by Audrey Wilson
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Sixth Avenue West – Golden, Colorado

Often referred to as tenant improvements, office renovations provide an opportunity to care for your employees while optimizing for greater efficiency and sustainability in both work systems and energy use. Tenant improvement projects are often triggered upon signing a new office lease. In addition to upgraded finishes, health-conscious amenities, and flexible workspace plans, we’ve seen that the best remodels create a place where employees’ mental, physical, and socioemotional wellbeing is considered. This thinking isn’t new. Big technology companies like Google are known for their innovative, employee-centered spaces. And Steelcase, a global office furniture and interior design firm, has extensively studied the impact workplace environment can have on employee engagement. With the potential for happy and healthy employees, less turnover, increased efficiency, and long-term cost savings, what do you have to lose?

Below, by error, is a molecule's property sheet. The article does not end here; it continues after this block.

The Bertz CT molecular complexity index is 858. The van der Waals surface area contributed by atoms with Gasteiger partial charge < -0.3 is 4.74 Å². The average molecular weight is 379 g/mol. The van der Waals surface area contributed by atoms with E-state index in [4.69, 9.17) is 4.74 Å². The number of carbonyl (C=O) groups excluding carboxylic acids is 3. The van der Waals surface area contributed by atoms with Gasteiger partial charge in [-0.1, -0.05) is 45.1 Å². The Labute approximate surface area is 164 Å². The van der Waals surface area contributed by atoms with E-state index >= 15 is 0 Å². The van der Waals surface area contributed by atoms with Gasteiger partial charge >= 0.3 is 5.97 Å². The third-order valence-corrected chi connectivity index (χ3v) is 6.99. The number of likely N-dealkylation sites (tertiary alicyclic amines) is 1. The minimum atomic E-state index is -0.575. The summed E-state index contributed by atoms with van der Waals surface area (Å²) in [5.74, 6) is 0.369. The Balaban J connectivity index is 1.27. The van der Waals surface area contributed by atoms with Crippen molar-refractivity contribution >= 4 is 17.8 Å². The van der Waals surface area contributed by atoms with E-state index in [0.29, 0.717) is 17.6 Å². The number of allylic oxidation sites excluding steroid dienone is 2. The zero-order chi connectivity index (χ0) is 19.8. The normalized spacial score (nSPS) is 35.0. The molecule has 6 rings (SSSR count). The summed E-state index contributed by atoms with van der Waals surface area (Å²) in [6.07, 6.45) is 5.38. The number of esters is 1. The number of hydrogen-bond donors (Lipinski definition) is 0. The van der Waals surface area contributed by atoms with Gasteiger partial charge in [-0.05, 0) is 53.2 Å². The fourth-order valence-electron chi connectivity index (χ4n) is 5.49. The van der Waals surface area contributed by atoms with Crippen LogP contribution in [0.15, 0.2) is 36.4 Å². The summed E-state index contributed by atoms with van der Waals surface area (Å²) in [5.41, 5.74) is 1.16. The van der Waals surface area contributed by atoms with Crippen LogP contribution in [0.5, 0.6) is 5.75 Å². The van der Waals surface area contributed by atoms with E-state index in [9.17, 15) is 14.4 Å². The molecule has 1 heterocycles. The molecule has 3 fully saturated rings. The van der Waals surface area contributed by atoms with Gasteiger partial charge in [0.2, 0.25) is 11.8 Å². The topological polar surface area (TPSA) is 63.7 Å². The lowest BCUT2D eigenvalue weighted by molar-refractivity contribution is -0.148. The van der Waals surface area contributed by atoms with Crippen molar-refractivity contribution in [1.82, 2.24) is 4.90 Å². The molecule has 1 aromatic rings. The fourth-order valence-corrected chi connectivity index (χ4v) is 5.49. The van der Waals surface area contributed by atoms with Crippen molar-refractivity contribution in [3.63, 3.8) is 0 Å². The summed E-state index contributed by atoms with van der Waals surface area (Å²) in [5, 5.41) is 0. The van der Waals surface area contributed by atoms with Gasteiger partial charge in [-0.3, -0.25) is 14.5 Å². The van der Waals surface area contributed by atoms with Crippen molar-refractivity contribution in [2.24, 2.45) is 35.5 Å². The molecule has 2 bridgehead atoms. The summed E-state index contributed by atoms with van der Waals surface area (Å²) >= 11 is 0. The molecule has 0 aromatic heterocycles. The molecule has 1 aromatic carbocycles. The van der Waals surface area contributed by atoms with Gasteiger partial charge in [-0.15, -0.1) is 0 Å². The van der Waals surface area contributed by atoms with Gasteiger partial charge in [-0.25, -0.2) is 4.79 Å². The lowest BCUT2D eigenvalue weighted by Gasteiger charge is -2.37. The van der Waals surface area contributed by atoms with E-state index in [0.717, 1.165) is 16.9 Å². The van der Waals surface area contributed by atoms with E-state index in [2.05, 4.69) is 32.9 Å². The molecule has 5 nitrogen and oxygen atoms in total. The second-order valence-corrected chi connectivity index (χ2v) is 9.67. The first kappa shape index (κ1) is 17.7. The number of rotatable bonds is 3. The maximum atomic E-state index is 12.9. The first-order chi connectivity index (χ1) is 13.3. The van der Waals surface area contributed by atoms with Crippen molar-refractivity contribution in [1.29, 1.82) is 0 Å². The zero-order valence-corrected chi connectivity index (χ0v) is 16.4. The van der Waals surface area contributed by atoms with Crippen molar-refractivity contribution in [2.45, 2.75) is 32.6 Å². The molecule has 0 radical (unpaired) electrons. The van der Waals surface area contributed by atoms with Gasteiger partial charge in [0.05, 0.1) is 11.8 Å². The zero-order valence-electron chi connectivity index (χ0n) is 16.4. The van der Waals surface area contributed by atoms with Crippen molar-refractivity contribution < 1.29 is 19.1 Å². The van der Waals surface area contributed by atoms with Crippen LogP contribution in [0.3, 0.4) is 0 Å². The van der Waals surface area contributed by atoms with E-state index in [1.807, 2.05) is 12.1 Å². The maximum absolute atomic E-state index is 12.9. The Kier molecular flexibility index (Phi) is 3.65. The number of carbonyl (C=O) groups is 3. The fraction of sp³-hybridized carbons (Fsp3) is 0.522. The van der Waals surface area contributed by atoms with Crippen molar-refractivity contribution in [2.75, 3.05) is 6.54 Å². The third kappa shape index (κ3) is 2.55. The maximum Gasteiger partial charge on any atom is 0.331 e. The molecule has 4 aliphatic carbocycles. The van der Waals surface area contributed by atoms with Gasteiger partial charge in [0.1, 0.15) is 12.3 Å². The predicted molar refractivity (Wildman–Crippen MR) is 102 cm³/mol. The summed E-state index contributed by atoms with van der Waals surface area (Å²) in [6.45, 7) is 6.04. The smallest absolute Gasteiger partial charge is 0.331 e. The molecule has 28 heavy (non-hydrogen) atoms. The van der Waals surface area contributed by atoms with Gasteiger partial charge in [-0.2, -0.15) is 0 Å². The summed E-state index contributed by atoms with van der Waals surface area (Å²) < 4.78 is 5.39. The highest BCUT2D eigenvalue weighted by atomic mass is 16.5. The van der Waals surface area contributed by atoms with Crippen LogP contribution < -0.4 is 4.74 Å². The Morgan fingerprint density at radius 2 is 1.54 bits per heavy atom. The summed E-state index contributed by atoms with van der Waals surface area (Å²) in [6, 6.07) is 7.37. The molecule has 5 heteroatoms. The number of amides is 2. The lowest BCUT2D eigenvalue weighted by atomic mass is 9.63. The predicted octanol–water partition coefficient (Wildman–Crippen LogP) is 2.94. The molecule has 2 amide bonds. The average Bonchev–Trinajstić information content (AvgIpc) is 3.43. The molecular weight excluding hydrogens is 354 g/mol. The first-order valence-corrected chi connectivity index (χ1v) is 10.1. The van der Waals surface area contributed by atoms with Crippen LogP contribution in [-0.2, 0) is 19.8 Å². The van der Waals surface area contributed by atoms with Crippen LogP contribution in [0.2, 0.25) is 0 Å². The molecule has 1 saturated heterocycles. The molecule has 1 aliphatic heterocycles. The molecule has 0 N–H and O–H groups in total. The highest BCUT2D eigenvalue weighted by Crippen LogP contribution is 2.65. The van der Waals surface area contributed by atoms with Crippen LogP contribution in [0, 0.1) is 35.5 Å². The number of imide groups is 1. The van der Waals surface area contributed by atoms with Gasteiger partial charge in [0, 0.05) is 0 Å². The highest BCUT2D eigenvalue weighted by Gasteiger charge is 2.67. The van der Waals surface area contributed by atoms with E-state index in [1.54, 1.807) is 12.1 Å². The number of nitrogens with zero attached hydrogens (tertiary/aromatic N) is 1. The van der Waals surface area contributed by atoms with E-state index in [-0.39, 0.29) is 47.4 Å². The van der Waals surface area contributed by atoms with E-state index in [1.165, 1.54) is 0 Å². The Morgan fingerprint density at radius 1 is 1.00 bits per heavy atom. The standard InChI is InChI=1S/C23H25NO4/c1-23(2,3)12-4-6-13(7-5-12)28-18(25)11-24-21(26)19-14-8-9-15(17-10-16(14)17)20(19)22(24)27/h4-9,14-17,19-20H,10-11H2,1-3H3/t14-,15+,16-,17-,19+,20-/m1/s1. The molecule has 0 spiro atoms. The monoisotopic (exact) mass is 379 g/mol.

Even with all of the benefits, the reality of construction lead times, potential business disruption, and project complexity can make any tenant improvement process feel daunting. And poorly managed renovations can cost major time and money. It doesn’t have to be that way! We talked with building owners, brokers, property managers, and designers to uncover the most common pitfalls we see time and time again and created some strategies to help you avoid them.

Common Renovation Obstacles:

  • Hiring a non-reputable team
  • Poorly designed plans
  • Scope creep
  • Overspending
  • Stretched timelines
  • Employee dissatisfaction
  • Not considering sustainable design

Don’t fret! Taken holistically, the following tips will help you plan for success:

Strategy 1: Engage the Right Partners Early
“Experience and reputation are the most important factors in selecting general contractors and architects,” says Joe Lamkin, principal at Bancroft Capital. Poor quality partners can make mistakes that cost time and money. Start by asking your broker and/or building owner for general contractor and architect references. Research their previous work and ask people you trust about their reputability.